Editor’s Note: Some language may not be appropriate for all audiences
Veronica: I recently read a newly released science fiction novel that I found myself unable to put down because it was so exciting. Had to read it in one sitting – forgot or abandoned everything else on my to do list for the day!
Adrift by Rob Boffard is a science fiction roller coaster ride of plot twists and turns, and high suspense. Every time I’d think I knew where the plot was going, something new would happen and take the characters – and the reader – in a new direction.
Possibly no one ever had such a bad first-day-on-the-new-job as Rob’s heroine Hannah.
I was fortunate enough to interview Rob about the book and get a few insights into the story and his writing processes.
First, the blurb for Adrift (courtesy of Orbit):
Sigma Station. The ultimate luxury hotel, in the far reaches of space.
For one small group, a tour of the Horsehead Nebula is meant to be a short but stunning highlight in the trip of a lifetime.
But when a mysterious ship destroys Sigma Station and everyone on it, suddenly their tourist shuttle is stranded.
They have no weapons. No food. No water. No one back home knows they’re alive.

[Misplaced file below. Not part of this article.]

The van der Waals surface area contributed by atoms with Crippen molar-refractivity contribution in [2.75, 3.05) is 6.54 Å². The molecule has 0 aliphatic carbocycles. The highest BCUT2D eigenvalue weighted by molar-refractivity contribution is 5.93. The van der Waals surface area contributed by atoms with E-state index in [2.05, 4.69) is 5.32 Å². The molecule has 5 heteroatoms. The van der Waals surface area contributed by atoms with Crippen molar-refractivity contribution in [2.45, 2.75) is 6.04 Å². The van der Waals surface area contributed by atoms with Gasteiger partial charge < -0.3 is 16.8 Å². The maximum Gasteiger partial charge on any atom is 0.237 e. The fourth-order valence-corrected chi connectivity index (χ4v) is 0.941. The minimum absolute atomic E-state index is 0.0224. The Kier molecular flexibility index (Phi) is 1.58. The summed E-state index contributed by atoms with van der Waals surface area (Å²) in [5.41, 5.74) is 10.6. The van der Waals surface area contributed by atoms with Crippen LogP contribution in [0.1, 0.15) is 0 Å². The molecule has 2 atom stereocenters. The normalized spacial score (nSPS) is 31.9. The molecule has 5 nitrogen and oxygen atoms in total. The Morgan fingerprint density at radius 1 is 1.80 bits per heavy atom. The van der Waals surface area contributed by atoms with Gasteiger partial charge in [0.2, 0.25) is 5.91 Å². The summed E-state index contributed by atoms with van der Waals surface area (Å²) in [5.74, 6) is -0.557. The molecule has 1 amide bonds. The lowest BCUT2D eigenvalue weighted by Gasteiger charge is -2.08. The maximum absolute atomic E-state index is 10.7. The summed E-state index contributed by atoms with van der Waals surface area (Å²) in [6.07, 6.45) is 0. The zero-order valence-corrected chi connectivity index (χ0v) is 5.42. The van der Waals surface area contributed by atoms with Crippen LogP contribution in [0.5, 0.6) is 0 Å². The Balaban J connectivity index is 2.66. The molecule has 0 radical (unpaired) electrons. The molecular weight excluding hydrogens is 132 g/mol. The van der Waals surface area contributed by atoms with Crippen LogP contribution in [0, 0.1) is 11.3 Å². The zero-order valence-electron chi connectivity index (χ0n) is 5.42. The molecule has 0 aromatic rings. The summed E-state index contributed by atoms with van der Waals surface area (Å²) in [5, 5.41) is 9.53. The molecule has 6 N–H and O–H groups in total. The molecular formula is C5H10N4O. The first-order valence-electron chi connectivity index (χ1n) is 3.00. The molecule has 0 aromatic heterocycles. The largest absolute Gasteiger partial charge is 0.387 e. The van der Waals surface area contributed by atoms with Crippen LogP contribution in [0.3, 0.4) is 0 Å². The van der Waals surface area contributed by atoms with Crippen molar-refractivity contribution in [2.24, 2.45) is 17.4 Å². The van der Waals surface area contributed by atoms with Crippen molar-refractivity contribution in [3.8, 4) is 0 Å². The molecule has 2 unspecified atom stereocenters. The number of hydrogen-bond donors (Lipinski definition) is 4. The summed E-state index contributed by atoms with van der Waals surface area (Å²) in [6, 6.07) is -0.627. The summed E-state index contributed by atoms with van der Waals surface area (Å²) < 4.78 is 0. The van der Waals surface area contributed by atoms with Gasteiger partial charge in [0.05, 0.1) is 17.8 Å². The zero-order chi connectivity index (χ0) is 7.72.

And the mysterious ship is hunting them.
Veronica for Amazing Stories: What were your major influences, or sparks for the story when writing the book?
Rob Boffard: There was actually really just one – a trip I took with my family to Chicago. We went out on Lake Michigan on this crappy little tourist boat. It wasn’t the most exciting ride, so I started gazing out at the city, and started idly wondering what would happen if it were blown up. What would become of us? Presumably we’d just mission over to the Canadian shore…but what if we couldn’t? By the time we docked, I had the entire story in my head – or the broad strokes, anyway. It was too good not to write.
I guess, if I have to pick a couple more, is that my wife and I were going through some immigration nonsense in Canada at the time, and we were feeling a little displaced. That fed into the book itself: this feeling of being completely stranded in a place where you could die horribly at any moment, because physics doesn’t give a shit about you. Well, perhaps that’s a bit extreme; I’m not sure Canada’s immigration authority was planning to murder us. But I was definitely feeling a little isolated and anonymous at the time.
ASM: Well it’s true that physics doesn’t care! Which was the most difficult character to write and why?